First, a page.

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Urban getaways in Europe ideal for long autumn weekends

Autumn will be on our doorstep sooner than it seems. Putting together a getaway can be very good cure for the end-of-summer-holiday blues. That’s why we’re recommending the best destinations in Europe for the long weekends in October and November.

  1. 1 Porto, beyond the wine from 9,000 Avios return

    For strolling: Don Luis Bridge is probably the city’s most recognisable site. Its 172 metres separate Porto and Vila Nova de Gaia.

    For visiting: Loja das Conservas, a store specialising in tinned goods, one of Portugal’s oldest and most traditional industries.

    For listening: Casa da Música, one of the city’s most celebrated buildings, was designed by the Dutch architect Rem Koolhaas and is the headquarters of the Symphony Orchestra of Porto. Its interior is worth visiting.

    For remembering: if you still feel like going to the beach, the Line 1 tram covers the 5km from the city to the coast, on the banks of the Duero and boasts excellent views.

    Don’t miss trying francesinha, the most famous local dish: a sandwich made of ham, sausage, bologna and steak covered with melted cheese and – if you’re up to it – topped with an egg.

    Don Luis bridge, inaugurated in 1886
  2. 2 Budapest, the city with the most thermal baths in the world from 20,000 Avios return

    For seeing: watching the sunset from Gellert hill is a classic activity. At 235 metres, it offers a 360° panoramic view of the city.

    For going out: several abandoned 19th-century buildings have been converted into so-called ruin bars, some of which are actually far from ruins. Szimpla Kert is the city’s pioneer and most famous ruin bar.

    For bathing: the medicinal waters flowing under its surface feed 118 springs, making it the capital with the most thermal baths in the world. At the Gellert Balneary, you can get thermal treatments such as healing gymnastics and electrotherapy.

    For eating: Stand25 Bisztro in Belvárosi Piac is a 19th-century market converted into a modern gastronomic space under the leadership of Michelin-starred chef Tamas Szél. The menu always includes his reinterpretation of the classic gulash, the traditional beef stew.

    If you visit the Széchenyi baths – Europe’s largest – don’t miss the opportunity to play a game of chess without getting out of the water.

    Fogas Ház, another famous ruin bar that opens until 6 in the morning and has free admission and live music
  3. 3 Milan, charm and sophistication from 15,000 Avios

    For sweetening things up: located on the famous Via Montenapoleone, the Cova pastry shop is famous for making the city’s most internationally famous desert: panettone. Although it’s traditionally eaten at Christmas, it is such a success that the pastry shop sells it all year round.

    For climbing: from the terrace on the top of the Duomo, you have the best panoramic view of Milan, with the Alps in the background. Buildings such as the Breda Tower (117m), the Unicredit tower (231m), the Diamond (140m) and the Palazzo Lombardia (161m) dominate the skyline.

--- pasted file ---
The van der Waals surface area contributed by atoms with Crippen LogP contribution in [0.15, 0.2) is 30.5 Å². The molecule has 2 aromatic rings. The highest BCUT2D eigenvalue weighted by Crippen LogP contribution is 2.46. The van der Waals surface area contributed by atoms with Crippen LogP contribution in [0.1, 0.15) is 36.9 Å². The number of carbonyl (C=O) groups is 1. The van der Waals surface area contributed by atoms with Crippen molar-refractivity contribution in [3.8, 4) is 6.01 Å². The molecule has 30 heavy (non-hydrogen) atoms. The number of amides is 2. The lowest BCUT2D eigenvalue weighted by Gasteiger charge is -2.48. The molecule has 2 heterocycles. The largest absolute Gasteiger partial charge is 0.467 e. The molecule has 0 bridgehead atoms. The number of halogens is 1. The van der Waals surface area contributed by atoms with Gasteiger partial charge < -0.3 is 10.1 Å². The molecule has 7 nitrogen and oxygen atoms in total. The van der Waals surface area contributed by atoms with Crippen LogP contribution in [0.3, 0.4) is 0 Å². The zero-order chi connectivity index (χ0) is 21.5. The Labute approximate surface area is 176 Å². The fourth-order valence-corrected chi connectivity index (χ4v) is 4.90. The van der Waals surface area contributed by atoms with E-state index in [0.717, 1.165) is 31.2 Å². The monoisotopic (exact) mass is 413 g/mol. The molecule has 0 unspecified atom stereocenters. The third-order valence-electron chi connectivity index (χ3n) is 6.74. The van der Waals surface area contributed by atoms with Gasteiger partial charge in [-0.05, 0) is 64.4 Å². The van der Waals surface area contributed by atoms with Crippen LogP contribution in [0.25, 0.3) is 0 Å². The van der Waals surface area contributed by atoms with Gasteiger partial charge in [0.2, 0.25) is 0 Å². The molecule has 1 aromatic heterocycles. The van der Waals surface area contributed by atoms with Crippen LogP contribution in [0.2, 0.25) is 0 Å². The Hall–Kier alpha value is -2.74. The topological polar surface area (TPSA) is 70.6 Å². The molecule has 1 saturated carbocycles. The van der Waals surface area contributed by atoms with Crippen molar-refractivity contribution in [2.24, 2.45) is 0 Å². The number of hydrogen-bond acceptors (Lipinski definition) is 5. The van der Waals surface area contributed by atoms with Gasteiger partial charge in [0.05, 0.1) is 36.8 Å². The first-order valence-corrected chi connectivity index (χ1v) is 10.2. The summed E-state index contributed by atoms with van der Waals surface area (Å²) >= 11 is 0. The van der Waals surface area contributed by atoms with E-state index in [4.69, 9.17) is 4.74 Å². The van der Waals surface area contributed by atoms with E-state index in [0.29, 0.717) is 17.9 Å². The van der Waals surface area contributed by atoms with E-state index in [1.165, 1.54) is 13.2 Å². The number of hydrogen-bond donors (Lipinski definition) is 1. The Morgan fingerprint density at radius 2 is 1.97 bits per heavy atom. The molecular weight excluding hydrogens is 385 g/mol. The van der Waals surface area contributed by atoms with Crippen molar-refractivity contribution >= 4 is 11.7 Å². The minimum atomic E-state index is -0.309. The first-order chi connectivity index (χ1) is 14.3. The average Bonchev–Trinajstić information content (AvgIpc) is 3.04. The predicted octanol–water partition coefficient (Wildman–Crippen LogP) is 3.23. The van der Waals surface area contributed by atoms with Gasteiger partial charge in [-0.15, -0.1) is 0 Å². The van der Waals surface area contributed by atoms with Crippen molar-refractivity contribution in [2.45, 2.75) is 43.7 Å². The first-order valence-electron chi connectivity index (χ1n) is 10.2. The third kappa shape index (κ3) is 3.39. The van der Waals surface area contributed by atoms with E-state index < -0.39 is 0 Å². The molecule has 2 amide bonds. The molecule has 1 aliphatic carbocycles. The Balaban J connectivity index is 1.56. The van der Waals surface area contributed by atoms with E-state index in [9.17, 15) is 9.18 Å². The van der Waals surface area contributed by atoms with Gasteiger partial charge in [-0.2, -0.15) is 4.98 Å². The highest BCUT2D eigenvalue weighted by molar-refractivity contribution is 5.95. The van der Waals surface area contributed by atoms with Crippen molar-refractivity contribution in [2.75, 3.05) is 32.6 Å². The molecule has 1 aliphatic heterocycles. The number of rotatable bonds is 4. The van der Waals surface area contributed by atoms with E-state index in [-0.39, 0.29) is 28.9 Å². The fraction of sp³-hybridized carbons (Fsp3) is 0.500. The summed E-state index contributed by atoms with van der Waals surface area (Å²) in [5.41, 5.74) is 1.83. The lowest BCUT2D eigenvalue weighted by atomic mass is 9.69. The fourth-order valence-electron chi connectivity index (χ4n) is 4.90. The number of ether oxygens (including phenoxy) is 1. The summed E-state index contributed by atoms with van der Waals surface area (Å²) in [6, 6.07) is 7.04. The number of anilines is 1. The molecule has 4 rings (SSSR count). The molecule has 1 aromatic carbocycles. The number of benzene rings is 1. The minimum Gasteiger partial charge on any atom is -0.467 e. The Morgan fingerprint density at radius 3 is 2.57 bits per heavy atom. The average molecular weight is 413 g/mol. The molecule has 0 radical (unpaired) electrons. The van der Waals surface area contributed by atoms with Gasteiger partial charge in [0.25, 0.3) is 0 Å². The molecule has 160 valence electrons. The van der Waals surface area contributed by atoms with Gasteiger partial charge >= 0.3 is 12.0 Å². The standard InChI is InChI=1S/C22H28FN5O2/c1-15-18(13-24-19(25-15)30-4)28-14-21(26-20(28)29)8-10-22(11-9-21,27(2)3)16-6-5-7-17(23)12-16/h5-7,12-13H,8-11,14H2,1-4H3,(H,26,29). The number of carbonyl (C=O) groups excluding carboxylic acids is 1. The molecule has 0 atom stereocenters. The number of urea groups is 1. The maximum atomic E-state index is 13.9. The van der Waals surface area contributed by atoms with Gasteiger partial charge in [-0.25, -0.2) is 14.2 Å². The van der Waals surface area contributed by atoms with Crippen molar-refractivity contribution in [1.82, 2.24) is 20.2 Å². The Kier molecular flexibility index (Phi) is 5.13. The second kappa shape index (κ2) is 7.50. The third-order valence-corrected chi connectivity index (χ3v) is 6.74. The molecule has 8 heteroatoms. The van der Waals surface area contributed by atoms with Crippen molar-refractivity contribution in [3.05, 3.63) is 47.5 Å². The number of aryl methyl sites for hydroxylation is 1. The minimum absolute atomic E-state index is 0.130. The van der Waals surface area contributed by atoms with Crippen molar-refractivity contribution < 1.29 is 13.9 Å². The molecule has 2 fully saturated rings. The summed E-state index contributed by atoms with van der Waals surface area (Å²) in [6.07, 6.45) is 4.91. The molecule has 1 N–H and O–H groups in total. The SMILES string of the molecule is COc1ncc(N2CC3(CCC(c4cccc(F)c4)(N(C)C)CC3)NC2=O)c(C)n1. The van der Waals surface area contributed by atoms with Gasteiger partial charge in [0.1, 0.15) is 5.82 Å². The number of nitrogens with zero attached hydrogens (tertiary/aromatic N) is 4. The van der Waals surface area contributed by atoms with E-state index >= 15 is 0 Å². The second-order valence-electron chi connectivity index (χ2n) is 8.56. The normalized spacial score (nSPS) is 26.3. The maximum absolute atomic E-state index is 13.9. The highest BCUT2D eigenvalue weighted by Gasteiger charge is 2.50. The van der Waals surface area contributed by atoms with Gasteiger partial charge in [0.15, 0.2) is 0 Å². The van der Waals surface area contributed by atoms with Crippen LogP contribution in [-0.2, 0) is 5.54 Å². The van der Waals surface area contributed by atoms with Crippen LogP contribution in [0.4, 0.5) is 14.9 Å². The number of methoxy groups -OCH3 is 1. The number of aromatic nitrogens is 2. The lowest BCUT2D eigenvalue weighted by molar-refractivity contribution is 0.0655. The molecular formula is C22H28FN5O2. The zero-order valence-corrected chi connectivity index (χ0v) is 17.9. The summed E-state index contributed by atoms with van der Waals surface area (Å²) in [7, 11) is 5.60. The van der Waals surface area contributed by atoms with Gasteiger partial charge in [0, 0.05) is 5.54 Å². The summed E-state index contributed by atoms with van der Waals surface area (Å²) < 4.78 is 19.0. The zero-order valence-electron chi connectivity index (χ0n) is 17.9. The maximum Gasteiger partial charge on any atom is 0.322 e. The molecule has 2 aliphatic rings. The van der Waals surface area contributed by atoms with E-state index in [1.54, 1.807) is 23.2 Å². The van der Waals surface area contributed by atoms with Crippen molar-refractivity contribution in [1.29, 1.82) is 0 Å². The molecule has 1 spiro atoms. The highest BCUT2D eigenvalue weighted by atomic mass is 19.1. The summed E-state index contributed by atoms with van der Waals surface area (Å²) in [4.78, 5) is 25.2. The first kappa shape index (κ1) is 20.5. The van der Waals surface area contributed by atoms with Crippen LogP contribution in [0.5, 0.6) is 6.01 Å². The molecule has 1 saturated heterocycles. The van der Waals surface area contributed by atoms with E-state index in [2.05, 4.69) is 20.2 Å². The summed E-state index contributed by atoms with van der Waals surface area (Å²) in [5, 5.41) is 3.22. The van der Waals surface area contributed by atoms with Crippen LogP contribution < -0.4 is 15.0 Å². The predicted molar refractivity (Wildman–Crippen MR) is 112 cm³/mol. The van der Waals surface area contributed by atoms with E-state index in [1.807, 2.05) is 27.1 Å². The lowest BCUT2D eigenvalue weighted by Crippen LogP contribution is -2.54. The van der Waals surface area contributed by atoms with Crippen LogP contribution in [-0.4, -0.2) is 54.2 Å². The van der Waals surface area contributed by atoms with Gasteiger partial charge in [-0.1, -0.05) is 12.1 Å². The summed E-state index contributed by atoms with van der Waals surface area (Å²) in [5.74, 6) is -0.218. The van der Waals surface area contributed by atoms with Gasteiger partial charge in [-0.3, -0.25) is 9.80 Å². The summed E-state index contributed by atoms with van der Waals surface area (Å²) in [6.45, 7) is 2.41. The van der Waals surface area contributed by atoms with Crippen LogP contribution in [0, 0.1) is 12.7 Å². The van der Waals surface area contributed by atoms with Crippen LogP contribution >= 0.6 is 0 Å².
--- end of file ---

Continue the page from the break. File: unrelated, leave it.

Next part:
For shopping: Galeria Vittorio Emanuele II and Cuadrilatero de la Moda are two of the world’s best places to go shopping, and not just for what they sell. The charm of their premises is part of Milan’s cultural heritage.

    For drinking: mixology has become part of Milan’s nightlife. Sufer’s Den is the top cocktail bar. Its creative selection of mixed drinks is inspired by flowers and uses typical Italian spirits and local ingredients such as honey or alpine herbs.

    Make sure you have a proper cotoletta alla milanese by checking these three basic tips that helps to recognize the original: its finest cut, its perfect batter and the meat has a bit of the bone.

     

    The Duomo's terrace offers a much closer view of the pinnacles and the roof sculptures
  4. 4 Dublin, spontaneous fun from 15,000 Avios return

    For listening: Grafton Street, one of the main shopping streets in Dublin and which starts at Trinity College and ends at St. Stephens Green Park, has become the best stage for the country’s street musicians and artists.

    For learning: personalities such as Oscar Wilde, James Joyce and Samuel Beckett studied at Ireland’s oldest and most prestigious university, Trinity College. Today, its gardens and courtyards are an island of tranquillity. The famous Book of Kells, a 9th-century manuscript, rests in its Old Library, one of the world’s most beautiful libraries.

    For drinking: the former Guinness brewery, south of the River Liffey has become one of the city’s main attractions, with its tour of the history of the quintessential black beer and an introduction to the world of transport, manufacture and advertising that have grown up around this iconic drink.

    For dreaming: Dublin Castle was used for many things in the past, from being the site of a Viking settlement to the headquarters of the English Administration in Ireland. Today, used only for state receptions, it is a key point for understanding some important chapters on the history of Dublin and of Ireland.

    Did you know that one of Guinness’ best-known advertising campaigns involved throwing thousands of bottles with a message into the sea? It was in 1916 and, many decades later, the bottles continue to appear.

    Since 1801, the Old Library of the Trinity College receives a copy of all the published works in Ireland and Great Britain